Toyotomi Hideyoshi rose from the lower ranks of society in just a bit over 30 years; how did he rise so far so fast, and why did the regime he built crumble almost immediately after this death? All that and more this week.
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Berry, Mary Elizabeth.
Sansom, George B.
A History of Japan, Vol II: 1337-1615.
Yamamura, Kozo et al.
Japan Before Tokugawa.
Hideyoshi sneaking into the Saito clan castle at Mt. Inaba. His work defeating the Saito was what kickstarted Hideyoshi’s career.
The Battle of Yamazaki. By defeating and killing Mitsuhide Akechi, Hideyoshi received a great deal of political clout for “avenging his master”, which he was able to parlay into political influence.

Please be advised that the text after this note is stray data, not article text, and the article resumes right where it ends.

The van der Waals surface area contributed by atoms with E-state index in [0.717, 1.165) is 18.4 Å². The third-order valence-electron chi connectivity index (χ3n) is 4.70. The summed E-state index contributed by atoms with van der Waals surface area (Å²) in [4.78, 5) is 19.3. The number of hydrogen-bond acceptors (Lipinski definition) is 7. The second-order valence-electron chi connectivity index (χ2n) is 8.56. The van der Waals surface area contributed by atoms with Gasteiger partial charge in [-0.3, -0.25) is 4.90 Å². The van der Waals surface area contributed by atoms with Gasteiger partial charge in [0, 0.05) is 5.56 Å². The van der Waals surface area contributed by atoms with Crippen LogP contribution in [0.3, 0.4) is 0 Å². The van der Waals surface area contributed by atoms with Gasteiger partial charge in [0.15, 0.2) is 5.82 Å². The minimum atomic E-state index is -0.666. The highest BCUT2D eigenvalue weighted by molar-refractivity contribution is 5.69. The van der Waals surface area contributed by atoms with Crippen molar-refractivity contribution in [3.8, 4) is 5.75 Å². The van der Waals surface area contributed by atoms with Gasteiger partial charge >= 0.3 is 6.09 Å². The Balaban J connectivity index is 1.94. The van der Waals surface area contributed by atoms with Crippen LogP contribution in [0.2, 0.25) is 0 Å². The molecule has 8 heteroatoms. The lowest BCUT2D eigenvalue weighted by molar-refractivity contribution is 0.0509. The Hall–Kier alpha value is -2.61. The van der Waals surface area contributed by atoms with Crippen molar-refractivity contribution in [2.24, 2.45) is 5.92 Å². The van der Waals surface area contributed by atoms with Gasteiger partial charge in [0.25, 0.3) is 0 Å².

The Battle of Shizugatake saw Hideyoshi defeat his old friend Shibata Katsuie, who killed himself after the battle. From this point on Hideyoshi’s control of Japan was uncontested until his death.
Hideyoshi in his prime as kampaku (imperial regent). The title he’s best known by, Taiko, is the one given to a retired regent. His family background made him ineligible for the position of Shogun.
Hideyoshi’s invasion of Korea — pitting him against Ming dynasty armies like the one depicted here — was a huge disaster, wasting money and lives in a futile and unwinnable campaign that undermined his regime.